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During his homily at the Mass pro eligendo Romano Pontifice (for the election of the Roman Pontiff) on April 18, 2005, Cardinal Joseph Ratzinger cautioned his fellow-cardinals that John Paul II's successor would have to deal with an emerging "dictatorship of relativism" throughout the western world: the use of coercive state power to impose an agenda of dramatic moral deconstruction on all of society.
Some Catholic commentators charged that Ratzinger's warning was so over-the-top that he could never be elected pope. Others thought the formula "dictatorship of relativism" a neat summary of a grave threat to freedom and believed that a man with the courage to call things by their true names would make a fine pontiff.
Recent events throughout the western world have fully vindicated the latter.
In Canada, evangelical pastors have been assessed heavy monetary fines for preaching the Gospel truth about the ethics of love and marriage. In Poland, the priest-editor of a major Catholic magazine was convicted of violating a complainant's human rights and assessed a heavy fine because he described abortion for what it is: the willful taking of an innocent human life. In the United States, health care providers and others involved in the health care system (including employers and insurers) are threatened by the dictatorship of relativism in the guise of the Obama administration's Department of Health and Human Services, as the bishops of the United States have warned.
And then there is Australia, which I recently visited on a 10-day lecture tour.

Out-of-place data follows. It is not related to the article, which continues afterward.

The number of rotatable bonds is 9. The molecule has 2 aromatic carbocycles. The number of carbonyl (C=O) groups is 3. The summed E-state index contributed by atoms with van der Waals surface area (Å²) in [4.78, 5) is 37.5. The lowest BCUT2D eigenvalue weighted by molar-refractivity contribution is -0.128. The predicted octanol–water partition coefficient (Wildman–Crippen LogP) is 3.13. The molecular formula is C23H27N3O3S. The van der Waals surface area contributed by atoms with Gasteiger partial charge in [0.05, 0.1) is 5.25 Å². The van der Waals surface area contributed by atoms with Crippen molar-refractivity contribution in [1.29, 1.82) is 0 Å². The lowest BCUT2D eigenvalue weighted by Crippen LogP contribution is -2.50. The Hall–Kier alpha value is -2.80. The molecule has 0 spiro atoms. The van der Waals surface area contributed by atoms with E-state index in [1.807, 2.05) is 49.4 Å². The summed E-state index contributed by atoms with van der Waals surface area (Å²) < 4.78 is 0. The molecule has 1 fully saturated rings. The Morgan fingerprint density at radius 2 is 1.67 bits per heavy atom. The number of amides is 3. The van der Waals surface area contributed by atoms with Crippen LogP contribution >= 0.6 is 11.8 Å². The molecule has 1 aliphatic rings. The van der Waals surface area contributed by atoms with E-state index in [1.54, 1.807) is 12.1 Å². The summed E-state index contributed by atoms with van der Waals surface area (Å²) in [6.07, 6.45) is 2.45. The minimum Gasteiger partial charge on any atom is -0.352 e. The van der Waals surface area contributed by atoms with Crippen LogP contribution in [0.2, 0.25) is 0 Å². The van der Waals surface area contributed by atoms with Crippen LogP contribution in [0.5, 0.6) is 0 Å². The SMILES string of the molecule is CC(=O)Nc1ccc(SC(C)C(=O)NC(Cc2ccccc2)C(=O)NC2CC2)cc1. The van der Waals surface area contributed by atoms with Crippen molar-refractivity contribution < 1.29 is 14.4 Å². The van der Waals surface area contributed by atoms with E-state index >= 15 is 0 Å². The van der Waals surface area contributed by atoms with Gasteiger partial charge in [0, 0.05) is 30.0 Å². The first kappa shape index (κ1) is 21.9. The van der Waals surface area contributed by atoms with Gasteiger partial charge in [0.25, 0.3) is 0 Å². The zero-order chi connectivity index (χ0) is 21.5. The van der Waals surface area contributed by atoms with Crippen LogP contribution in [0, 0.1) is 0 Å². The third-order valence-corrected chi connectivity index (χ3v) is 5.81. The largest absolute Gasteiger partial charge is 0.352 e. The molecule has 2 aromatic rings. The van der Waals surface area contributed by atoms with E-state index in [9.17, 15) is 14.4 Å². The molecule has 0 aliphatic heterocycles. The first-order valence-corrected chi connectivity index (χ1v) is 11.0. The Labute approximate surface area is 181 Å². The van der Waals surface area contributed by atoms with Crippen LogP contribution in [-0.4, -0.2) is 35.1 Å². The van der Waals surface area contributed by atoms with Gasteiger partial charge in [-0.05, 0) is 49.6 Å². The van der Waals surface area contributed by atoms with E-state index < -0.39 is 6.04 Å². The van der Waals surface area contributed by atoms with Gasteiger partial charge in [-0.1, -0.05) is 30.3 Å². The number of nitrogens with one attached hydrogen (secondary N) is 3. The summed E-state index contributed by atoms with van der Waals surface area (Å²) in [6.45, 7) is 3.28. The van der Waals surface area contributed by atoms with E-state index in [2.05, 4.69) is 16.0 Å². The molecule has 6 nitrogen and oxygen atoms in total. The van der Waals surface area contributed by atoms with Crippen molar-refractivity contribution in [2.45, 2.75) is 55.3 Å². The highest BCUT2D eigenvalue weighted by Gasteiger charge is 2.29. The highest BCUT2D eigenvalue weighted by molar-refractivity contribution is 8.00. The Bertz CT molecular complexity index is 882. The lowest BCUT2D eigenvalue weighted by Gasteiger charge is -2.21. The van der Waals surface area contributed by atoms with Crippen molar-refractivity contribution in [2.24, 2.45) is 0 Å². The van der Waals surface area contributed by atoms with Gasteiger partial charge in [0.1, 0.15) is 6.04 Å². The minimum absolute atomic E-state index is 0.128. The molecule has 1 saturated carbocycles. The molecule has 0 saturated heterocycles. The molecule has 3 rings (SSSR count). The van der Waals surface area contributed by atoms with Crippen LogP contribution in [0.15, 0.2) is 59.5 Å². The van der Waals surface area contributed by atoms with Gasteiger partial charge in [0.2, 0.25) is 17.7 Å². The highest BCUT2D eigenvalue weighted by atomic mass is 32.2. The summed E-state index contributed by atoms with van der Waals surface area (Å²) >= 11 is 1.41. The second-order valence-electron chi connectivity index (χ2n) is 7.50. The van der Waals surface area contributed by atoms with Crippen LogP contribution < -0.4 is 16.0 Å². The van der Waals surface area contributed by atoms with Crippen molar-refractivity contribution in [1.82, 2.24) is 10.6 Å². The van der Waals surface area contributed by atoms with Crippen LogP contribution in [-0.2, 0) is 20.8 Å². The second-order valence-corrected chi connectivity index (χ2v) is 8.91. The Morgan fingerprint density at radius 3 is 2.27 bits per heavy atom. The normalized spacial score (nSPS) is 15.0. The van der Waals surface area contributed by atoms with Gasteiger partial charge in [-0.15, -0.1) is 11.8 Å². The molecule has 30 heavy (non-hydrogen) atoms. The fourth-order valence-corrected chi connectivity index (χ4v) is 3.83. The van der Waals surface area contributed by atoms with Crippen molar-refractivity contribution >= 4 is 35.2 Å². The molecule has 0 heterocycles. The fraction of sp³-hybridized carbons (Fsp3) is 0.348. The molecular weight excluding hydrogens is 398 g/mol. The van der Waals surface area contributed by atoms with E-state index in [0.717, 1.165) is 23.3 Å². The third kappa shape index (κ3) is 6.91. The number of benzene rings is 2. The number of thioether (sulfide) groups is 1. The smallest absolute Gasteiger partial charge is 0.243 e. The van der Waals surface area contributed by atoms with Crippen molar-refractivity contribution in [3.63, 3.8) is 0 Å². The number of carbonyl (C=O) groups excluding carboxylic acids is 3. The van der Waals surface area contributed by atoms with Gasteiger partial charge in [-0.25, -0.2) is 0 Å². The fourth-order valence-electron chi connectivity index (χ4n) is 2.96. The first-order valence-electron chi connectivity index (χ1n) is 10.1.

A summary of opinion polling published in the Australian edition of The Week suggests that Aussies are, well, distinctive. More Australians believe in "human-induced climate change" than believe in God; yet 20 percent more of the folks living Down Under believe in angels than believe in evolution. Go figure.
Amidst the post-modern confusions, however, Australia is like the rest of the West in that the proponents of "marriage equality" are at the forefront of efforts to impose the dictatorship of relativism, in this instance from Perth to Sydney and at all points in between. Moreover, their rhetoric has become brazenly Orwellian. Thus when Prime Minister Julia Gillard (an avowed atheist who makes Nancy Pelosi seem like Margaret Thatcher) nonetheless announced that a "gay marriage" proposal would get a "conscience vote" in the federal parliament, she was accused by her lefter-than-left opponents of being ... undemocratic.
For those unfamiliar with Westminster systems, most parliamentary votes are, as the British say, subject to the party whip: that is, members are expected to vote with the party leadership and are subject to severe retribution (such as being "de-certified" as a party-supported candidate at the next election) if they resist the whip. By contrast, a "conscience vote" is one in which parliamentarians may vote as they like (for reasons of conscience, or what they deem political expedience, or both). But according to Senator Gavin Marshall, chairman of the "Left federal parliamentary Labor Party caucus," writing in The Age, Gillard's decision to allow a "conscience vote" on "gay marriage" is "not democratic," because it "exposes individual parliamentarians to powerful conservative lobby groups" and the retrograde opinions of those "stubbornly opposed to all social reforms."
Imagine that: defenseless "individual parliamentarians" having to contend with deeply held (and often religiously informed) moral convictions. What will those nasty, unscrupulous opponents of "social reform" think of next?
George Orwell -- our great pathologist of debauched political speech -- would have gagged at Senator Marshall's op-ed piece. A coerced whip-line vote that imposes a radical and philosophically incoherent agenda on a country not at all sure it wants to go down that road is "democratic," whereas a free vote on whether the state can re-define a basic human institution at its whim is undemocratic? Please.
If Senator Marshall is right, then the word "democratic" means nothing but willfulness manifest through legislation. That the willfulness in question is based on a deeply confused relativism about right and wrong, and that it chooses to impose itself through coercive state power, only underscores the point Joseph Ratzinger was making in 2005.
George Weigel is Distinguished Senior Fellow of the Ethics and Public Policy Center in Washington, D.C.